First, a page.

The influence of anthropometry and body composition on children's bone health: the childhood health, activity and motor performance school (the CHAMPS) study, Denmark

Calcif Tissue Int. 2015 Feb;96(2):97-104. doi: 10.1007/s00223-014-9941-9. Epub 2014 Dec 25.

Abstract

Overweight, physical inactivity and sedentary behaviour have become increasing problems during the past decade. Increased sedentary behaviour may change the body composition (BC) by increasing the fat mass relative to the lean mass (LM). These changes may influence bone health to describe how anthropometry and BC predict the development of the bone accruement. The longitudinal study is a part of The CHAMPS study-DK. Children were DXA scanned at baseline and at 2-year follow-up. BC (LM, BF %) and BMC, BMD and BA were measured. The relationship between bone traits, anthropometry and BC was analysed by multilevel regression analyses. Of the invited children, 742/800 (93%) accepted to participate. Of these, 682/742 (92%) participated at follow-up. Mean (range) of age at baseline was 9.5 years (7.7-12.1). Height, BMI, LM and BF % predicted bone mineral accrual and bone size positively and independently. Height and BMI are both positive predictors of bone accruement. LM is a more precise predictor of bone traits than BF % in both genders. The effects of height and BMI and LM on bone accruement are nearly identical in the two genders, while changes in BF % have different but positive effects on bone accretion in both boys and girls.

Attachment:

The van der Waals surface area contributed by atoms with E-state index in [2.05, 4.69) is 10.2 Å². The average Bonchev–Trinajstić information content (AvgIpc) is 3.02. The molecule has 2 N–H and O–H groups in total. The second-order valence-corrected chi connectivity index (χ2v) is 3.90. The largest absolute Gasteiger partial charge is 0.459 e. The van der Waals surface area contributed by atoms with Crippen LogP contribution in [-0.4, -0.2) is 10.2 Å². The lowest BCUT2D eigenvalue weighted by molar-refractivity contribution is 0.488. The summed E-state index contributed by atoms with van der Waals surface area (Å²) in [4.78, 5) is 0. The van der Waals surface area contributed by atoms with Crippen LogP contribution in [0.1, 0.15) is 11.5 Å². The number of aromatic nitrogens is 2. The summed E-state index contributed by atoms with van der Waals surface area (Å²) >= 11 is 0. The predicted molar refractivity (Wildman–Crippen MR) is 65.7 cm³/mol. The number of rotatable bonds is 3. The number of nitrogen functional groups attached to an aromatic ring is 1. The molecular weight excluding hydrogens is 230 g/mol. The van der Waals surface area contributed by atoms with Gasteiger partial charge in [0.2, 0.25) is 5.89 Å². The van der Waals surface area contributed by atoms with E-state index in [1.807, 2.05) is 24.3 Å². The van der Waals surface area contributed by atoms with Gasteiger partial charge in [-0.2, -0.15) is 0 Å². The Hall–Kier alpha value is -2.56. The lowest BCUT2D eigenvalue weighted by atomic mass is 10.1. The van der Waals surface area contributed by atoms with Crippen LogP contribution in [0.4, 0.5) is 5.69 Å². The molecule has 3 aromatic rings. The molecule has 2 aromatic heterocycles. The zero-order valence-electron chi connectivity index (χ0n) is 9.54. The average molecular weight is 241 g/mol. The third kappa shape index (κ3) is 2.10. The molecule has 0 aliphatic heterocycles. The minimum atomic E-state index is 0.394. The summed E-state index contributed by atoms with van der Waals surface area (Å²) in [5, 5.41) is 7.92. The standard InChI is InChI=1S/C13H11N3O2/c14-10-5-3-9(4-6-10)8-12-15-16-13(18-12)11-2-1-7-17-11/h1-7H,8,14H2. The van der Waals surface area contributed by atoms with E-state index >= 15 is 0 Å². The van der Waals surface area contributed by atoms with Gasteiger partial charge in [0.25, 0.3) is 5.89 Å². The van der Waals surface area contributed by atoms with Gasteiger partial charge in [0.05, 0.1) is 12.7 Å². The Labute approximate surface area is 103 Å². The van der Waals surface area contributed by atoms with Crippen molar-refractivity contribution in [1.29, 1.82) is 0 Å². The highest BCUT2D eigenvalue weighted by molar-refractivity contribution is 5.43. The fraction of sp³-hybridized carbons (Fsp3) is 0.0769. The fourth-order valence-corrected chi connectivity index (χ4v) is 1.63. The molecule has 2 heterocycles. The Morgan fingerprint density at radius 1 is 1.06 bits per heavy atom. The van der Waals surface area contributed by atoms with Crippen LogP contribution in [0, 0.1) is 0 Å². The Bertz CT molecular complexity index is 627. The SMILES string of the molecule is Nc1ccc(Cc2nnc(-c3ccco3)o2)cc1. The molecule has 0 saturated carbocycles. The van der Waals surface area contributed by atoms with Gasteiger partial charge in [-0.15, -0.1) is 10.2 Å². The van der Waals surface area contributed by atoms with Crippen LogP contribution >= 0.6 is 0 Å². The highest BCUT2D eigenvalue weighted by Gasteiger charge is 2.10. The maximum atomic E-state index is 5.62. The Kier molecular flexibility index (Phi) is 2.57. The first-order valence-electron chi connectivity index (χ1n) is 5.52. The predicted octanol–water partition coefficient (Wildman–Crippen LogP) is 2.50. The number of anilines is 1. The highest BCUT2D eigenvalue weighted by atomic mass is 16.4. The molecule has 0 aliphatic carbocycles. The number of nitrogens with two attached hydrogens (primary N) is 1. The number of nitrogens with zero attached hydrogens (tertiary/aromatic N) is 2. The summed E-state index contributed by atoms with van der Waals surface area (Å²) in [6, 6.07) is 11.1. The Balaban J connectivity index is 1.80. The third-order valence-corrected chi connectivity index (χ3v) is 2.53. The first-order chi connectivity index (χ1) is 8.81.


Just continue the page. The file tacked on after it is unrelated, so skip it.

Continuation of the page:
Publication types

  • Research Support, Non-U.S. Gov't

MeSH terms

  • Anthropometry*
  • Body Composition / physiology*
  • Body Mass Index
  • Bone Density / physiology*
  • Bone Development / physiology*
  • Bone and Bones / physiology*
  • Child
  • Child, Preschool
  • Denmark
  • Female
  • Humans
  • Longitudinal Studies
  • Male
  • Motor Activity*
  • Schools